Geotagged Tweets: Yesterday, Today and Tomorrow


Studies using geotagged data available on Twitter have been very popular in the last ten years. Scholars studying disasters, social movements, and urban phenomena have found them very useful to follow mobility and trajectories and to observe the relationship of people with places and space. Yet, the ways people can geolocate themselves on Twitter as well as the format of data extracted by the researcher has not always been the same. On the one hand, the interface to declare his/her position has evolved. On the other hand, the geographic information that can be collected can vary based on the source of data (API, scraping, etc.) and on the date of the extraction. Focusing on this case study, this paper is meant to show that studies funded on digital native data generated by platforms or apps cannot ignore the histories of such data and of the related device, interface and API. Especially, when the researcher is willing to carry out historical studies by analysing long-term data corpora (ex. Tweets geotagged in Paris between January 2015 and December 2017) or by comparing different moments, distant in time (ex. Tweets geotagged in Paris in January 2014 and in January 2017), he/she also has to carry out a parallel study on the evolution of the digital environment generating such data. This task is surely not banal. If we consider the case of Twitter, the user interface changes at each platform update and the new interface replaces the old one without leaving any trace. Concurrently, APIs for obtaining data evolve by imposing new rules and limitations. As a result, geotagged tweets collected ten years ago don’t have the same structure and origin of the current ones. In particular, they were more numerous and more various. Which is the reason of such a difference? Are Twitter users today less interested in geolocation and less mobile in space?

The best way to answer to these questions is to carry out a history of the platform and of the API through web archives. If it is not possible to retrieve all previous interfaces of the mobile app and of the desktop platform, web archives allow reading old “help” sections of Twitter. Doing so, the researcher can rebuild the main functionalities of the interface over time. Similarly, if it is not possible to test old versions of APIs, the documentation available on web archives allows the researcher to identify main changes in data and metadata. In our case study, such methodology of investigation based on web archives helped us to identify two main changes related to geotagged tweets.

First, as regards the interface, starting in November 2015, Twitter has changed the way a user can declare his/her location. If before such date, once the GPS sensor turns on, the interface provided as default the possibility of communicating an exact location with the precise geographical coordinates (latitude, longitude) of the point where the tweet was sent, today the default choice if the place-name, for example “Paris”, and this name is automatically converted in precise coordinates chosen by the platform, in this case those corresponding to the Hôtel de Ville (the council headquarters of the city of Paris ). As a consequence, if we compare a corpus of geotagged tweets in 2015 and in 2017, it is normal that in the second case, we find an over-representation of tweets in the city centre around Hôtel de Ville.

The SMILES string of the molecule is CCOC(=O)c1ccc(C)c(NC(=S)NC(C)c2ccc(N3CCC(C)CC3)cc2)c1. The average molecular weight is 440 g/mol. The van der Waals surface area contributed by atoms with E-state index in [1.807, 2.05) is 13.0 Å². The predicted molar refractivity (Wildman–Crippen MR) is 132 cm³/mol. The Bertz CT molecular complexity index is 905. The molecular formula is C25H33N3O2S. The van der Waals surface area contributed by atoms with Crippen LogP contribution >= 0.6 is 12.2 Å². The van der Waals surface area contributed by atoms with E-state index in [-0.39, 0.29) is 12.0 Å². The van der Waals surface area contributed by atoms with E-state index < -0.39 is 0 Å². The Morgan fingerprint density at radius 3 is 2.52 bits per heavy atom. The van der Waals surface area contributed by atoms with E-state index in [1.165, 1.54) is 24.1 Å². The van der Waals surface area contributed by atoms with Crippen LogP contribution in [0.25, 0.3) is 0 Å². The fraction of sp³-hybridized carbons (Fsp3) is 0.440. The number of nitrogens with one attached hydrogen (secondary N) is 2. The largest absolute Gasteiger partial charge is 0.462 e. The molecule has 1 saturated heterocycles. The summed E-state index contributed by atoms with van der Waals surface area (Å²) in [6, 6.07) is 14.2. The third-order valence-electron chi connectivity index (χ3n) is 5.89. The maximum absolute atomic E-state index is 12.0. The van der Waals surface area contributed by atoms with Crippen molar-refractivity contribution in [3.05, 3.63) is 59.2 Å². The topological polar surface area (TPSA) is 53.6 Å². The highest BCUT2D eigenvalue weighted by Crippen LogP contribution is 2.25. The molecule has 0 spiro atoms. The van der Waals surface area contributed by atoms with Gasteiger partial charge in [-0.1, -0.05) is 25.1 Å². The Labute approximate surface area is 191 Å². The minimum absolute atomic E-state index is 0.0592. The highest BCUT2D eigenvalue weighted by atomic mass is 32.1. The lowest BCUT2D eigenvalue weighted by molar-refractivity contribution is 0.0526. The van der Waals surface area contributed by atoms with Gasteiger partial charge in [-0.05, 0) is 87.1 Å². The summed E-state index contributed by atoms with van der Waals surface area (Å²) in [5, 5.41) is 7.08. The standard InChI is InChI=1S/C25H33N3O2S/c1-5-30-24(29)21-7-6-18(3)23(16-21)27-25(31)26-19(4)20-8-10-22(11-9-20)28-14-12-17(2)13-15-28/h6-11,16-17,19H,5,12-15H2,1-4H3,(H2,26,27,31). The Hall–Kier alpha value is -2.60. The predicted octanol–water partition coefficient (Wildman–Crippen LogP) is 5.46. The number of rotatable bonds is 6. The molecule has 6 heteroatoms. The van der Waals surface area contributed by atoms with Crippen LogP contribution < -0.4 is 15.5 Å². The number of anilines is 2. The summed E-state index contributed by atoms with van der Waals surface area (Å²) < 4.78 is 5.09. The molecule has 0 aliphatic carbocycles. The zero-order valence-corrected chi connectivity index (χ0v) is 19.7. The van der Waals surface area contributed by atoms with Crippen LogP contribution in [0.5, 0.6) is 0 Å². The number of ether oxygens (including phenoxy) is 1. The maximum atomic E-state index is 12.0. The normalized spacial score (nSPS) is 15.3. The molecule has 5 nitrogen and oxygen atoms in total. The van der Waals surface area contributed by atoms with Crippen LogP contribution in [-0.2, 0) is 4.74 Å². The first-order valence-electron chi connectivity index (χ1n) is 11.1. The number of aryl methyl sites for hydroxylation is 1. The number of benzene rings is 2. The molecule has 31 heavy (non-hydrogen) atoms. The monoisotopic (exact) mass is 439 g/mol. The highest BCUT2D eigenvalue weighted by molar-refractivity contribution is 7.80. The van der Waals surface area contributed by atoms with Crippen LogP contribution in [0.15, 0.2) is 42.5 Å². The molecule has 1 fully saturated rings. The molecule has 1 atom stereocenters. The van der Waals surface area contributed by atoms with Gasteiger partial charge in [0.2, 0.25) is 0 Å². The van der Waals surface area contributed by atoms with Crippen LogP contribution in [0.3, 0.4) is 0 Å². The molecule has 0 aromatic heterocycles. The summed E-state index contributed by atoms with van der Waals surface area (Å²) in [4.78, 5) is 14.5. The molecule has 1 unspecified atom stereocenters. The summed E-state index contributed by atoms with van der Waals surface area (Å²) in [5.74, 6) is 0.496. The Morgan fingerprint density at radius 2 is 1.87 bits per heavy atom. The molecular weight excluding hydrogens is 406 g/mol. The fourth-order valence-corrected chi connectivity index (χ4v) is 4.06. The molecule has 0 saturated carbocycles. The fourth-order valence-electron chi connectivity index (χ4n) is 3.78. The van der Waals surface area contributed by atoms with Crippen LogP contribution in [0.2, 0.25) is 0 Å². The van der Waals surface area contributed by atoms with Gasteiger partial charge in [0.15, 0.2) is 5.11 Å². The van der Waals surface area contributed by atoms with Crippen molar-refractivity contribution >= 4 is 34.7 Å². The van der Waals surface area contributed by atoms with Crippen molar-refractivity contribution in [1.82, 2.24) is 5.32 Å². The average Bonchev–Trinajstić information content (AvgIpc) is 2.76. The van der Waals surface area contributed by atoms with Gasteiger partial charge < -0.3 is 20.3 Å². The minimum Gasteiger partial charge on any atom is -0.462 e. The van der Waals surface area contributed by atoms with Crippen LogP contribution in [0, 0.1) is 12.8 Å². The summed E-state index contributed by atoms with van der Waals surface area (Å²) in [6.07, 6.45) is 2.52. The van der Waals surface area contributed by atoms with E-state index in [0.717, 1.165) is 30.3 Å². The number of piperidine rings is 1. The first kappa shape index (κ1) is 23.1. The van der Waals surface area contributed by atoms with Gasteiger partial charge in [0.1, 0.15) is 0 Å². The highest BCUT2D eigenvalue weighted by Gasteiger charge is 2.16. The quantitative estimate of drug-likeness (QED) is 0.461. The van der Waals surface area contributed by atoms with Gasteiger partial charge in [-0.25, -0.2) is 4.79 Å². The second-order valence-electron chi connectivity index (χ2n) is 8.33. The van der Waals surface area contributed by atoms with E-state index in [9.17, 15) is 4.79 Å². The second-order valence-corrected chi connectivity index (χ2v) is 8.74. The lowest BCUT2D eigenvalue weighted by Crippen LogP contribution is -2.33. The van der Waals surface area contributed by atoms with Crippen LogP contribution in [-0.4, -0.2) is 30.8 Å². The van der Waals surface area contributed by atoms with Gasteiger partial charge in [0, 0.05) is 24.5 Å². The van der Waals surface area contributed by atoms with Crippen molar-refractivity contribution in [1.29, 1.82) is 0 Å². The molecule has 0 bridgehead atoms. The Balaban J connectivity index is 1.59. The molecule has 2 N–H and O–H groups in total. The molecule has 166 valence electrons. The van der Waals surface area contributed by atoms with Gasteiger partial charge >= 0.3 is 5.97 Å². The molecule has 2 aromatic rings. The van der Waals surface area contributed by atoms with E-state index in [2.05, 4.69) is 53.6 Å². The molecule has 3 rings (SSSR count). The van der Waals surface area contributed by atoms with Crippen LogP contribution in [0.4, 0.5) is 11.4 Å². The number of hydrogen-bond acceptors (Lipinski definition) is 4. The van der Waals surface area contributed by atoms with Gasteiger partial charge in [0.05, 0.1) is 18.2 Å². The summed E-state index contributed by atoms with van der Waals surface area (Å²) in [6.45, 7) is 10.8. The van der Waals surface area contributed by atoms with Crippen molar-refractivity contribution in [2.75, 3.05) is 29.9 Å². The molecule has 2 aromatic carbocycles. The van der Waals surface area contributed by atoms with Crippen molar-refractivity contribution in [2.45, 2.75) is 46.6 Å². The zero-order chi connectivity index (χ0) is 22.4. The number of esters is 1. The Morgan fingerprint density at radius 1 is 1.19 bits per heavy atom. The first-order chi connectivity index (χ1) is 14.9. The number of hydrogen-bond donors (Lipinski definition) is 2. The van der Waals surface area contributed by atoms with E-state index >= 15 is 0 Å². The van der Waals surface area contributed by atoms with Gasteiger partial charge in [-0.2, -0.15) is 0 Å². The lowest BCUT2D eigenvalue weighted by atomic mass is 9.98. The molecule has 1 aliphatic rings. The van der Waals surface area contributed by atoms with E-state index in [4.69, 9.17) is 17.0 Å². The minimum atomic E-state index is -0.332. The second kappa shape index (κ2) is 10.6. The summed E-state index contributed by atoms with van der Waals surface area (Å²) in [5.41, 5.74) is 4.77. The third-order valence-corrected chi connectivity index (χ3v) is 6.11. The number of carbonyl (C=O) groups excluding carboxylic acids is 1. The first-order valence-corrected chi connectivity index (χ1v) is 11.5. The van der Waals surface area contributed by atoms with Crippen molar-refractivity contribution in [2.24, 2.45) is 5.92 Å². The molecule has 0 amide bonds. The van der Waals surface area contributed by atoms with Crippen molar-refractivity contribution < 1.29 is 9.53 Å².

Second, as regards the APIs for collecting geotagged Twitter data, their use and potential have been restricted year by year. In first versions of free APIs (2009), there was also a Geotagging API that could extract geolocation data, but it was interrupted in 2012. In addition, it should be noted that between 2010 and 2011 Twitter made available the GeoAPI, a very powerful service that not only allowed extracting the coordinates, but also to convert them into place-names. Since April 2011, this tool is used exclusively by the internal services of Twitter. As a result, a researcher who uses the free APIs today can only retrieve geographic coordinates for tweets where the user has decided to declare his/her position while a person who uses paid access will also be able to access tweets’ coordinates for enriched tweets (“Geo Profile”). For example, when a user uses the word “home”, the platform will attribute the location of the user’s profile to the tweet. This technical excursus can explain the difference between analyses that date back to 7-8 years, when the researcher could more easily conduct territorial analyses, and more recent studies (after the restriction of APIs) that have to deal with bigger problems of representativeness and quality of geographic data.

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